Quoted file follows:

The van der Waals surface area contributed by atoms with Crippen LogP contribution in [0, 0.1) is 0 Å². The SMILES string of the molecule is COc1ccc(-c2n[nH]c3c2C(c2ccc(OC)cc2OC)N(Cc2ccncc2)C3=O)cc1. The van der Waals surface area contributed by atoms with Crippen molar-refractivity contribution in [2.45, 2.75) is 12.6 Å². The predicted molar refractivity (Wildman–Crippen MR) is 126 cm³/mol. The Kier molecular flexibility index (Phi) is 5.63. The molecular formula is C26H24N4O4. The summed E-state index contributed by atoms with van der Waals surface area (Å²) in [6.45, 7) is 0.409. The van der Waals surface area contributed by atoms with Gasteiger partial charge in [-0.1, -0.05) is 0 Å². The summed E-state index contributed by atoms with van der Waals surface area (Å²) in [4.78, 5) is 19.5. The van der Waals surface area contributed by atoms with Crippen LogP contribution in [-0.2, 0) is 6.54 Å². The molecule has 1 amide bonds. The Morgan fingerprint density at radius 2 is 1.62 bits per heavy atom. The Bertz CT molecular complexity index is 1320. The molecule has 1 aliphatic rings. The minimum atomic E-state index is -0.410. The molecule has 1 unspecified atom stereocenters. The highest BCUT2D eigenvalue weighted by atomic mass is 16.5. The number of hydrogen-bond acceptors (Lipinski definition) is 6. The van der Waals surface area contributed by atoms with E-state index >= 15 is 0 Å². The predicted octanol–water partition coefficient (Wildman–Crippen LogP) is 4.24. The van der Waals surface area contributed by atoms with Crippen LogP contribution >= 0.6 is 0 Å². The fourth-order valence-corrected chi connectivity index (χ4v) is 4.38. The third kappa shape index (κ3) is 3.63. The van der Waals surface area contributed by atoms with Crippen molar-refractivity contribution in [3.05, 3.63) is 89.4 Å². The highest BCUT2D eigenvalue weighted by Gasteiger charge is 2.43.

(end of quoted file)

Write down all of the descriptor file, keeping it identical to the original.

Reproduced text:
The van der Waals surface area contributed by atoms with Crippen LogP contribution in [0, 0.1) is 0 Å². The SMILES string of the molecule is COc1ccc(-c2n[nH]c3c2C(c2ccc(OC)cc2OC)N(Cc2ccncc2)C3=O)cc1. The van der Waals surface area contributed by atoms with Crippen molar-refractivity contribution in [2.45, 2.75) is 12.6 Å². The predicted molar refractivity (Wildman–Crippen MR) is 126 cm³/mol. The Kier molecular flexibility index (Phi) is 5.63. The molecular formula is C26H24N4O4. The summed E-state index contributed by atoms with van der Waals surface area (Å²) in [6.45, 7) is 0.409. The van der Waals surface area contributed by atoms with Gasteiger partial charge in [-0.1, -0.05) is 0 Å². The summed E-state index contributed by atoms with van der Waals surface area (Å²) in [4.78, 5) is 19.5. The van der Waals surface area contributed by atoms with Crippen LogP contribution in [-0.2, 0) is 6.54 Å². The molecule has 1 amide bonds. The Morgan fingerprint density at radius 2 is 1.62 bits per heavy atom. The Bertz CT molecular complexity index is 1320. The molecule has 1 aliphatic rings. The minimum atomic E-state index is -0.410. The molecule has 1 unspecified atom stereocenters. The highest BCUT2D eigenvalue weighted by atomic mass is 16.5. The number of hydrogen-bond acceptors (Lipinski definition) is 6. The van der Waals surface area contributed by atoms with E-state index >= 15 is 0 Å². The predicted octanol–water partition coefficient (Wildman–Crippen LogP) is 4.24. The van der Waals surface area contributed by atoms with Crippen LogP contribution >= 0.6 is 0 Å². The fourth-order valence-corrected chi connectivity index (χ4v) is 4.38. The third kappa shape index (κ3) is 3.63. The van der Waals surface area contributed by atoms with Crippen molar-refractivity contribution in [3.05, 3.63) is 89.4 Å². The highest BCUT2D eigenvalue weighted by Gasteiger charge is 2.43.